To understand why amateur and professional cryptanalysts alike have not given up on the Beale ciphers after hundreds of years, the reader must refer back to a quotation in the beginning of The Code Book. Singh so appropriately referenced John Chadwick in saying, "The urge to discover secrets is deeply ingrained in human nature."
I believe the intrigue behind the Beale Ciphers is not as much motivated by the promise of literal tons of gold, but by the natural desire to discover the unknown. The prospect of an unbreakable code, that has duped some of the brightest minds of the past century, not only challenges, but insults those who feel the inclination towards discovery. It is the push for a higher understanding and a greater knowledge.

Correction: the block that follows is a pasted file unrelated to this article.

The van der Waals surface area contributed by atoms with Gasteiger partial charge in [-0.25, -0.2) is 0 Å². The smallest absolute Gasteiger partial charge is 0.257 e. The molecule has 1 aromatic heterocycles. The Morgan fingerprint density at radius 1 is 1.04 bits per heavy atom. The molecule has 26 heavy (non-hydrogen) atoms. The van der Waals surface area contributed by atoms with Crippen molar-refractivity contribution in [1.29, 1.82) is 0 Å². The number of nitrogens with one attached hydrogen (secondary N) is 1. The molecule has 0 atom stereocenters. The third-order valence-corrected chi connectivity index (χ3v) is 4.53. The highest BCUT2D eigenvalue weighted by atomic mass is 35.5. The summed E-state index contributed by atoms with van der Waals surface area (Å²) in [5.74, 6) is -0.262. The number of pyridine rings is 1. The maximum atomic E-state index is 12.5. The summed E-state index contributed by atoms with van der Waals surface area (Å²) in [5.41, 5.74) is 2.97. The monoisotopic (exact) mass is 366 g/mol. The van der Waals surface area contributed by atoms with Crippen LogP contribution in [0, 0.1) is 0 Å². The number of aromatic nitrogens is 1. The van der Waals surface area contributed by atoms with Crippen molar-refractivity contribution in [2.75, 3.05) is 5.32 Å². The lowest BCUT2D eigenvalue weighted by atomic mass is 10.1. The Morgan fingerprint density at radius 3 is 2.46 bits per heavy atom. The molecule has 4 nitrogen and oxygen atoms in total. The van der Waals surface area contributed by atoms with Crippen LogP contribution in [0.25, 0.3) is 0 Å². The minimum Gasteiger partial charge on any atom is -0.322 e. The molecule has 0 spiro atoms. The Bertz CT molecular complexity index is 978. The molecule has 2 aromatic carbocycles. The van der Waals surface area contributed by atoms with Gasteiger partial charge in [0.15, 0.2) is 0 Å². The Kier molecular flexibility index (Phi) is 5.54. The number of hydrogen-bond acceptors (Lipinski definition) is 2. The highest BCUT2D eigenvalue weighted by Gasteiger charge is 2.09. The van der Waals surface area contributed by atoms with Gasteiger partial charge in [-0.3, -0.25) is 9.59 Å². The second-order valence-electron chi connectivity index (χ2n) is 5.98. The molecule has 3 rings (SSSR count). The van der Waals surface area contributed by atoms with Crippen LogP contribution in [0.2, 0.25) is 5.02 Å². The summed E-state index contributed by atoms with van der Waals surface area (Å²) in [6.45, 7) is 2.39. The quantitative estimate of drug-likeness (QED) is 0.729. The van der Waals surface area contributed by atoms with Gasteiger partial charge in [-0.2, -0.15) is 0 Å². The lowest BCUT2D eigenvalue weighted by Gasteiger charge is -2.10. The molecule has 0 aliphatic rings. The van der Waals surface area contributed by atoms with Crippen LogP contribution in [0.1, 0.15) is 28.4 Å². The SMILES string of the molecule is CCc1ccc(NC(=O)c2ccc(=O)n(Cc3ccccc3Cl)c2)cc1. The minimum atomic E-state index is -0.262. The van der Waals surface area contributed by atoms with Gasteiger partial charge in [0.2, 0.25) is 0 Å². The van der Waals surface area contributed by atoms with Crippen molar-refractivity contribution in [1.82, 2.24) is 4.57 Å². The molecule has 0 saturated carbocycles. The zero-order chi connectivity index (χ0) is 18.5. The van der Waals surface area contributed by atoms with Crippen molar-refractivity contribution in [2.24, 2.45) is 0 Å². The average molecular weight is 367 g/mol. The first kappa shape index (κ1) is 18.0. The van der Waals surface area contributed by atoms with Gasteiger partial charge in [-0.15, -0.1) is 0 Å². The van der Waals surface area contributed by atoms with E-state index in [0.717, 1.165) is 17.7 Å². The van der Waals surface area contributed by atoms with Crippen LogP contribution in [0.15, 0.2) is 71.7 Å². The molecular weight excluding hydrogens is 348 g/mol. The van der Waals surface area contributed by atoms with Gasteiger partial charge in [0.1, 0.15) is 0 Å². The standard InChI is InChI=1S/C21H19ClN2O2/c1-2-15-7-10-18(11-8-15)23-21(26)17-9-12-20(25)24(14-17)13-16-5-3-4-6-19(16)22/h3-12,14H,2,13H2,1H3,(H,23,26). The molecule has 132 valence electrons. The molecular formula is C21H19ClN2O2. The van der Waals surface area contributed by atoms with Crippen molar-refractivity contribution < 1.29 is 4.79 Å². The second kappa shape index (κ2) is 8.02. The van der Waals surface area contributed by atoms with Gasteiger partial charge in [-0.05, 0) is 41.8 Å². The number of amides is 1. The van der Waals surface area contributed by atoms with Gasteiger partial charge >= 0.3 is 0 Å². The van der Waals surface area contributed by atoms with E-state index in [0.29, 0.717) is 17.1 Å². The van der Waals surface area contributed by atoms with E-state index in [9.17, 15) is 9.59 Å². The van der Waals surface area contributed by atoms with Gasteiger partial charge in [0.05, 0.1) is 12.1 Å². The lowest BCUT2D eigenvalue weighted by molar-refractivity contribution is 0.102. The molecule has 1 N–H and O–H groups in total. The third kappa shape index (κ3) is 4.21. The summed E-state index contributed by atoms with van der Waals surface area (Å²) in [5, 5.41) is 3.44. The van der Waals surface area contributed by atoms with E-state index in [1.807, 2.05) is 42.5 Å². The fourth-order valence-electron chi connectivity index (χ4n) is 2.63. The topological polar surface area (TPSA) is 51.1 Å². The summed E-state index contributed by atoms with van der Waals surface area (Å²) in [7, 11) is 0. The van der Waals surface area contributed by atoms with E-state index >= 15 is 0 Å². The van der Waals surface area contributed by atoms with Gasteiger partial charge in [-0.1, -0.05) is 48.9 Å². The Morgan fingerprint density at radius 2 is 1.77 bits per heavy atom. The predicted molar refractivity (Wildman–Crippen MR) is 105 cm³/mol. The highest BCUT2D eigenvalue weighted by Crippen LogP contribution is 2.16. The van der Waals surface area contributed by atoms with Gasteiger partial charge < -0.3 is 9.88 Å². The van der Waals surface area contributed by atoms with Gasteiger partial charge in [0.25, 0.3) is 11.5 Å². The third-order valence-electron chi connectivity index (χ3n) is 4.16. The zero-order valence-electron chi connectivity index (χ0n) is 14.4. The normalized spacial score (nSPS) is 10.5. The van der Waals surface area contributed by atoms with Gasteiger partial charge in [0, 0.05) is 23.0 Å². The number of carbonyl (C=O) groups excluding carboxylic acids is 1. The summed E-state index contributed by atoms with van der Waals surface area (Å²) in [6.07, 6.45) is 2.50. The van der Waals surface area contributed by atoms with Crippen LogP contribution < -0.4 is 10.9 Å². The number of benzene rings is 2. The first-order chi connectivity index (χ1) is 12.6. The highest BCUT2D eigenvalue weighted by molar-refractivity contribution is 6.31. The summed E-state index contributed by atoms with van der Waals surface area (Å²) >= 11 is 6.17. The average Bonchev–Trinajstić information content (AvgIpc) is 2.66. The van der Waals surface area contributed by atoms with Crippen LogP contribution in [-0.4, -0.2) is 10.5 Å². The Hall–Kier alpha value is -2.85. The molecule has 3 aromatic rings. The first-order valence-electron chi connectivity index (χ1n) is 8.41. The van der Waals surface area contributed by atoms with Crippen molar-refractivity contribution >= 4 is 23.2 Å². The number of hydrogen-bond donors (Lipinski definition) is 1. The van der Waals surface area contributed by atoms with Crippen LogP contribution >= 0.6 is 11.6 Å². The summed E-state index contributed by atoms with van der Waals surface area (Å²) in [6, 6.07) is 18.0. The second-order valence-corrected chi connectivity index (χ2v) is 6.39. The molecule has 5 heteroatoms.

I experienced similar feelings at young age. As I was riding the subway in New York City on vacation with my family many years ago, I realized I could not understand anything being said around me. The car was packed with people of different ethnicities and backgrounds and the melting pot of tongues fascinated, as well as frustrated me. I had a desire to listen and understand. While none of what was being said around me were actual secrets, they were to my english only vocabulary.
I believe the reason I choose to study languages in school, is the same driving force behind cryptanalysts pursuit of the elusive Beale Ciphers. To some ignorance is bliss, but to most of us it is a constant nagging of what we lack in understanding.